By Alan Carillo
Young Christians talk a lot about justice. But do we actually seek it?
I recently completed a yearlong stint with International Justice Mission in Nairobi, Kenya. My internship was formative for my faith, as I constantly wrestled with questions on the role of the Church and its commitment to social justice. Seeking the answers to such questions was less daunting when my life was devoted to international human rights work. But when I returned to my tranquil and familiar home in Dallas, I was faced with the challenge of seeking justice in my local community. It became clear that such a quest would require new understanding, intentionality, and commitment. I would also need a supporting and inspiring community of like-minded believers.
God placed a similar burden for local justice work upon several other young Christians in and around Dallas. Initiative was born. Much like William Wilberforce’s Clapham Circle, which eventually abolished the British Empire’s trade and practice of slavery, Initiative believes the Church ought to seek justice on behalf of the poor and oppressed, particularly in our home of Dallas.
But it is too easy to seek justice in the way our popular culture has narrowly defined and marketed it. Our generation rallies around catchy causes. We are quick to “like” and “share” an abstract cause, but are less compelled to love actual people in need. But the work of justice is not easy. It may appear attractive and trendy, but it is difficult, sometimes demanding a life of unrecognized sacrifice. The work of justice is dirty, requiring us to repeatedly face the dark depths of the depraved human soul. The work of justice is overwhelming, as we confronted by the faces of victims deprived of their innocence, freedom, and lives. Despite this, the work of justice is undoubtedly good and certainly fulfilling, for we have the unique opportunity to be Christ’s healing hands to those suffering all around the world, but especially for those on our streets and in our neighborhoods.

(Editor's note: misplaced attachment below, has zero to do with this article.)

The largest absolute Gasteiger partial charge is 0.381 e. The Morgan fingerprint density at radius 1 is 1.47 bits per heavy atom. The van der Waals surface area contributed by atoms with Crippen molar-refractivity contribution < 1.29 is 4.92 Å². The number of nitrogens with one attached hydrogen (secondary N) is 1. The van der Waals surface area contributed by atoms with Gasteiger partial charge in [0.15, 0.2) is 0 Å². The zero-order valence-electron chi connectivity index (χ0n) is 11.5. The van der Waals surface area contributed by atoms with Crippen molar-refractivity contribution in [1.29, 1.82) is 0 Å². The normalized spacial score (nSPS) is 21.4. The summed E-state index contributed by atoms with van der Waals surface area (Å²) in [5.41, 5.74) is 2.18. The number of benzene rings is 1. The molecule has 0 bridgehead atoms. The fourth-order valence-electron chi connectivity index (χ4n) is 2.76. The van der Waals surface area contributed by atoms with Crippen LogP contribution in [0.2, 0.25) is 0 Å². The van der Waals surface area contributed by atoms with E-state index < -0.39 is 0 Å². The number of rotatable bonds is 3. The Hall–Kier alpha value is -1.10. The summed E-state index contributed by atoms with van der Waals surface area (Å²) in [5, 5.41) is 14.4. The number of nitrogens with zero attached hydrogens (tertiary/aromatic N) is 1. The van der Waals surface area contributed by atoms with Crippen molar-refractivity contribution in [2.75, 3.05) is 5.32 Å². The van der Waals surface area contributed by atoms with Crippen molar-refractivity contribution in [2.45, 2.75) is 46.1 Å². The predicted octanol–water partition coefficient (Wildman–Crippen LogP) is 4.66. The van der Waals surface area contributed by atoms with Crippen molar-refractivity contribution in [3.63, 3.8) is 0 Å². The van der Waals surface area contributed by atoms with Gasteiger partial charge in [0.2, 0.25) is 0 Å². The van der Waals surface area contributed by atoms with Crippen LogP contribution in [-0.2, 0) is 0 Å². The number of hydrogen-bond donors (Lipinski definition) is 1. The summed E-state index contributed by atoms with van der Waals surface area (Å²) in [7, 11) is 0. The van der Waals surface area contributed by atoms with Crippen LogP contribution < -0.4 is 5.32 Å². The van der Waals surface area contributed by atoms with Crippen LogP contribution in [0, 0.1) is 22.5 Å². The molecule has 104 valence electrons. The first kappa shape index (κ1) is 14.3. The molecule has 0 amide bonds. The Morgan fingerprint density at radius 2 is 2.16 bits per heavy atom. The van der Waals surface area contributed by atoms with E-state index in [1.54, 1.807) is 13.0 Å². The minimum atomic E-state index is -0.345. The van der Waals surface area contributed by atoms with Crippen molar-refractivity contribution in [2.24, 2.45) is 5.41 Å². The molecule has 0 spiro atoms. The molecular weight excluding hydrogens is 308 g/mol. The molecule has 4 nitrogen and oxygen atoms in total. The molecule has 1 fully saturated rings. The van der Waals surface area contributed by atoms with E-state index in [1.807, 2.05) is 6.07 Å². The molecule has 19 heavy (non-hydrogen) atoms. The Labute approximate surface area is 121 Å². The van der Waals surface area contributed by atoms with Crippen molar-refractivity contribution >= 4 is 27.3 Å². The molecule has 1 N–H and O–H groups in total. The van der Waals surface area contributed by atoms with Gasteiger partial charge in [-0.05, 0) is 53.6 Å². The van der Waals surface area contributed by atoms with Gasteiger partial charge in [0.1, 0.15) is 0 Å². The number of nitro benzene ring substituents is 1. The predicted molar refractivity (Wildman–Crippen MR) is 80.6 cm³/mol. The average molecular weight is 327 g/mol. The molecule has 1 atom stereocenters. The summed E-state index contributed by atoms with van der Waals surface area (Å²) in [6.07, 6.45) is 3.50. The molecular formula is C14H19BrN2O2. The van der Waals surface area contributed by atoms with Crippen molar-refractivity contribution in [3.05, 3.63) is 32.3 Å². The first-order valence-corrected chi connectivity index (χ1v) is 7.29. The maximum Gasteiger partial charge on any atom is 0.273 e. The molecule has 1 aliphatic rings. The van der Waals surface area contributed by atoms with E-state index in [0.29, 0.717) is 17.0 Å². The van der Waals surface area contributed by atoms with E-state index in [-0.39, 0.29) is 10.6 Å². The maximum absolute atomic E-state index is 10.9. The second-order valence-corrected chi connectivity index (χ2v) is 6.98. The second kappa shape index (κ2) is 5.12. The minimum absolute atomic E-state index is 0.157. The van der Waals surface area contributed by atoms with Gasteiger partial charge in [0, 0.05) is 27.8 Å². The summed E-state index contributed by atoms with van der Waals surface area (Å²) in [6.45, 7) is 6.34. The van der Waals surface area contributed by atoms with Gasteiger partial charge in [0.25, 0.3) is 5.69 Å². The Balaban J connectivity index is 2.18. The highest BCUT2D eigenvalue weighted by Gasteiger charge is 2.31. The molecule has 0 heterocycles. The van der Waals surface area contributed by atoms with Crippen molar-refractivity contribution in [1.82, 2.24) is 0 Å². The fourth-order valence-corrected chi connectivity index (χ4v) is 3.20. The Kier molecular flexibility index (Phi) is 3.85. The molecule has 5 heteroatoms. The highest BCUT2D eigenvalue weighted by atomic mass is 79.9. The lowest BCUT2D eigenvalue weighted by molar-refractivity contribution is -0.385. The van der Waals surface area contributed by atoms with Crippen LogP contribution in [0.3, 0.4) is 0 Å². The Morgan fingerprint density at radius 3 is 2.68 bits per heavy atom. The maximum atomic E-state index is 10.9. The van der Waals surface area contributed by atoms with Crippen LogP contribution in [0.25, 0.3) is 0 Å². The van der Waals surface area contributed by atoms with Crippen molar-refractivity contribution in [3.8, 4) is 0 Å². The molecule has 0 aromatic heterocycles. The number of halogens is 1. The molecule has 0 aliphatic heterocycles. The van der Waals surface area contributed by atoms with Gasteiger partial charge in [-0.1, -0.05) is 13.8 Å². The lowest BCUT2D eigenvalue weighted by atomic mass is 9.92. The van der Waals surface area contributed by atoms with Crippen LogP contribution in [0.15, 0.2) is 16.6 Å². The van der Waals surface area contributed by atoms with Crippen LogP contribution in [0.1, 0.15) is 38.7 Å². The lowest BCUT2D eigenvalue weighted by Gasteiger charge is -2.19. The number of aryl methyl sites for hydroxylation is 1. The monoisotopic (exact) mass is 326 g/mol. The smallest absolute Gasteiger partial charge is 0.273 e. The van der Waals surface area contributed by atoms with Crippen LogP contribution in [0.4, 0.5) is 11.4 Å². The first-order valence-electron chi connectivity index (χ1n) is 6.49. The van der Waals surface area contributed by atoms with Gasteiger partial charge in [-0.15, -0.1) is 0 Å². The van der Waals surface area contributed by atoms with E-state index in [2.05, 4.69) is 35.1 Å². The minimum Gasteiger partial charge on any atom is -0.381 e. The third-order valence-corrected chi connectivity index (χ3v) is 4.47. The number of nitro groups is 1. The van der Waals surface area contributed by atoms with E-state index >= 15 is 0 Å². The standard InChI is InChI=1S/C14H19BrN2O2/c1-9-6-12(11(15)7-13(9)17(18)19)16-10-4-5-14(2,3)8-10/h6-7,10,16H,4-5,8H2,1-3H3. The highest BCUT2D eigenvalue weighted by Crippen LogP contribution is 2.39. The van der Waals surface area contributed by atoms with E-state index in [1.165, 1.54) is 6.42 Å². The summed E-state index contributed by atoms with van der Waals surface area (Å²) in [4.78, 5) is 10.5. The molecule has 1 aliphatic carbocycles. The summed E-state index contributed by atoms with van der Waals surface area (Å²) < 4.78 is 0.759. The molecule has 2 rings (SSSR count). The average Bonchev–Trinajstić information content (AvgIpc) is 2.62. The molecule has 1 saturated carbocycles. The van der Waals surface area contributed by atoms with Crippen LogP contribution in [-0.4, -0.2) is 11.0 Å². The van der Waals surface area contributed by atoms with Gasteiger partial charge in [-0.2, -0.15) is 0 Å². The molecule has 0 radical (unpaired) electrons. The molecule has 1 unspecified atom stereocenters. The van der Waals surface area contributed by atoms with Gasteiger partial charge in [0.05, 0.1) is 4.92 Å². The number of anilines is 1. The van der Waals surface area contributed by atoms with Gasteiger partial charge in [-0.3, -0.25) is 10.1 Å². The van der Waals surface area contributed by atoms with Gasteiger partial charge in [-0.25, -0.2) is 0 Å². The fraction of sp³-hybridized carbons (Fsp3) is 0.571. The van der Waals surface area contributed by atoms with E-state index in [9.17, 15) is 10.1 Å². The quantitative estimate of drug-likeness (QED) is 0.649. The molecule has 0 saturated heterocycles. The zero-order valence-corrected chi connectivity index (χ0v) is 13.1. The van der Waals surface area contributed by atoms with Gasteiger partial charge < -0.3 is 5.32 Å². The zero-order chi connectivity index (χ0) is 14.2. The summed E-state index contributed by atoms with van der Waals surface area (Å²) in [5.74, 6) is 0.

The work of justice is required. It is not an addendum to the Gospel of Jesus Christ. Rather, the work of justice is inextricably part of the Gospel of Jesus Christ. Although the Good News is certainly a message to be proclaimed in propositional words, it is also a reality to be revealed in relational actions. The Gospel—proclaimed and believed—saves us from sin; the Gospel—lived and received—saves us from the effects of sin, including the heinous crimes of human trafficking and domestic violence, and the injustices of false incarceration and education inequality. Initiative is committed to eradicating these injustices, and many others, from our city.
The work of justice begins in us. In accordance to its call, we must ascribe holiness to every area of our lives. The work of justice calls us to love our neighbors as ourselves, in public and in private. Yes, we must work to rescue the victims of sexual exploitation, and thus reduce their supply, but do we ever look in the mirror to see who creates the demand? The problem is not only that there are people willing to sell others for sexual exploitation. The problem is that there are people willing to exploit, and some of these are within the walls of the church. To truly oppose sex trafficking, we must say no to lust, pornography, and every form of the commercial sex industry. We will end the supply of sex slaves when we end the demand for them. We will end violent oppression when we, through our renewed thoughts and habits, cease to empower the oppressors and begin to protect the victims.
The work of justice is all about others. For too long, we have been priests seeking our personal sanctification; we must also be prophets seeking public transformation. We must renounce our convenient comforts and sacrificially minister to the needy around us. We may not merely wish for justice to be done; we must act. But what do we college students and young professionals lacking time, money, and experience really have to offer? What may Initiative actually do to seek justice?
We may offer the God of Justice a commitment to prayer, a heart to love, and hands to serve. Much like Jesus did for a young boy offering a few loaves and fish, God will multiply our faithful and sacrificial efforts on behalf of justice, so he may fulfill his promise to establish it. Wherever God has placed you in this season of your life, you possess unique advantages, skills, and passions He will use to defend those who cannot defend themselves. The only thing He needs is you to act now.